Your Program Could Be a Franchise
Brand licensing seems like a winning strategy but, to rephrase the adage in the title of this article, with every silver lining, there comes a cloud. In the context of this discussion, that cloud is the unplanned transformation of a brand licensing program into a franchise regulated under federal and state franchise laws. If this happens, a licensor will have to comply with those laws by preparing a franchise disclosure document using a specifically prescribed format with specifically required disclosures about the licensing arrangement and the licensor itself, including the licensor's audited financial statements. In certain states, the disclosure document must be registered with state regulators who, in some cases, will conduct a merit review and may require revisions or additional information. And the licensing process (or franchise offer) itself is subject to regulation, dictating, among other things, the time between delivery of the disclosure document and when agreements can be signed and licensing fees can be paid. In many respects, franchise regulation is similar to the regulation of the offer and sale of securities, insofar as both are designed as consumer protection laws to help franchisees (or investors), requiring a specific set of disclosures related to the business deal and the offeror and, in some cases, filing and regulatory approval of a prospectus.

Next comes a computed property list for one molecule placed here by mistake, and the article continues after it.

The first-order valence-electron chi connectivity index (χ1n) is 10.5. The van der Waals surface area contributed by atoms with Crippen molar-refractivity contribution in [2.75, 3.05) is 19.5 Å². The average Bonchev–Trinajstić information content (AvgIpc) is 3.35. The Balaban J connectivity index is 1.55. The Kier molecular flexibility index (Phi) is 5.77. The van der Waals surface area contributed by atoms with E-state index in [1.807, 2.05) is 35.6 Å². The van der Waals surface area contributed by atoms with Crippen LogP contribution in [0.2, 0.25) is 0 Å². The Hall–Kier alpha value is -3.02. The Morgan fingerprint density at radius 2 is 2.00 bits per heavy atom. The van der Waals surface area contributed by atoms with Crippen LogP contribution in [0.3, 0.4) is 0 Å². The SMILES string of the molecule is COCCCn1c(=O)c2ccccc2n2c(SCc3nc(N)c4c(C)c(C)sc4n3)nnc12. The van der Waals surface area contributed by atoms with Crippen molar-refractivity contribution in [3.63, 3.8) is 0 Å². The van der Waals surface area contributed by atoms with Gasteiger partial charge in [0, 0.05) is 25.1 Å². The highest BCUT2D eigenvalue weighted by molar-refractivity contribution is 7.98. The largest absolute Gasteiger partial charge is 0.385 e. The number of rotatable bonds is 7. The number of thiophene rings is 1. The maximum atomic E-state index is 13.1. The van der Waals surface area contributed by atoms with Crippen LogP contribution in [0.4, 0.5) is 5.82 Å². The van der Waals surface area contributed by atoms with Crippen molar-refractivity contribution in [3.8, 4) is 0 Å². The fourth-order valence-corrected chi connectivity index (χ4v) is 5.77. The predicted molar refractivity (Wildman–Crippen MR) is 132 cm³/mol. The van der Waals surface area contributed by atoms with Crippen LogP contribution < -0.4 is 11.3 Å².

Sometimes, the executives responsible for the development and implementation of the brand licensing program are not aware of the scope of the franchise laws and, upon learning that their licensing program is actually a franchise, may react by calling for an end to the program for a variety of reasons, including (1) the burden of compliance with the franchise disclosure and registration process, (2) the increased risk of liability created by the rights and remedies conferred on franchisees under the franchise laws, (3) the desire of privately held companies to avoid public disclosure of information about their operations, or (4) the desire of publicly traded companies to avoid conflict with securities disclosure rules and limitations.